“You do your part in practice and help the team get ready and give the team support, but you’re not actually on the ice helping the team win.”

Mason credits his goaltending coach, Rook, for getting him through the tough times and keeping him focused on what was important.

“He’s the biggest factor in my development. Last year I improved so much and it was really only due to the work he put in with me,” Mason said. “We’d be out every day an hour before practice working on just specific goalie drills, and on game day the guys would be at home having their pre-game nap and I’d be on the ice with him.

“He was definitely a huge factor in my development last year and I owe the draft and all the recognition I have to him.”

Naturally, Rook prefers to minimize his role and maximize Mason’s contribution to the cause.

“Steve’s a great student. So I can give the information to him that I give to a lot of goalies and it’s up to him to process it and buy into it,” Rook explained. “Steve and I, I think we have a great rapport. There’s a lot of trust between Steve and I and he knows that I’m there for him whether he plays well or not. But all of this keeps going back to Steve because he’s the one who has bought into it and he’s the one that keeps working hard.

“He comes to me to ask to watch tape and he comes to me to ask if we can go on the ice, so I like to think that I’m giving him the right information to play well, but at the end of the day it’s up to him to process it and buy into it.”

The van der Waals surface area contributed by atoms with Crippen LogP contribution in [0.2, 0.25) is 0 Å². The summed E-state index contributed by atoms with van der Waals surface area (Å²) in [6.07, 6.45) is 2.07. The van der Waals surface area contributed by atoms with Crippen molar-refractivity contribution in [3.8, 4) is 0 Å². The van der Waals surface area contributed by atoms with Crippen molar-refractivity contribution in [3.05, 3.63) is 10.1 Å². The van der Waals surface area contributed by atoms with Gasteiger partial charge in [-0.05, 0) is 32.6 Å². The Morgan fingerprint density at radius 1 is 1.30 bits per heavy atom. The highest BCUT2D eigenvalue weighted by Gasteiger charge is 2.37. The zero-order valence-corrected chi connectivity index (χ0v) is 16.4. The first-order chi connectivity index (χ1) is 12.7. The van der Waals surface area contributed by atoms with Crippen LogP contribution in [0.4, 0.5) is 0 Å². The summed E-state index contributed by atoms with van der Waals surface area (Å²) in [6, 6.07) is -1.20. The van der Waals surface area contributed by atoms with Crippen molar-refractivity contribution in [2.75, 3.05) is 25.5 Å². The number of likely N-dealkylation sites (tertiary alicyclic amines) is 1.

Now that things are looking up for the young netminder, Rook doesn’t see that much of a change in his role.

“Steve’s got a lot of confidence. Things seem to be happening pretty quickly for him: the draft, then doing very well at Columbus’ camp, and now this [World Junior invite]. But it’s just a process,” he said. “He’s playing well and everything he’s received he’s worked hard for. He’s doing well and it’s my job to ensure that he stays on an even keel too, and make sure he stays grounded.”

Mason spent part of the summer showcasing his wares for his pro club, and it was an eye-opening experience for the young netminder.

“It was definitely a good experience. I went down for their prospect camp, the prospect tournament, and finally the main camp. At every tournament that I was at I learned a lot. And definitely at the main camp, when I saw all those pro players, it was definitely a pretty cool feeling,” he said. “It’s almost like you’ve made it, but you haven’t, because you’re practicing with the likes of Rick Nash and Pascal Leclaire and you’re working out with them after. You see how hard they work and you see what it takes to get to the next level.”

Just the fact that real-life NHLers were taking shots at him was a surreal experience, Mason explained.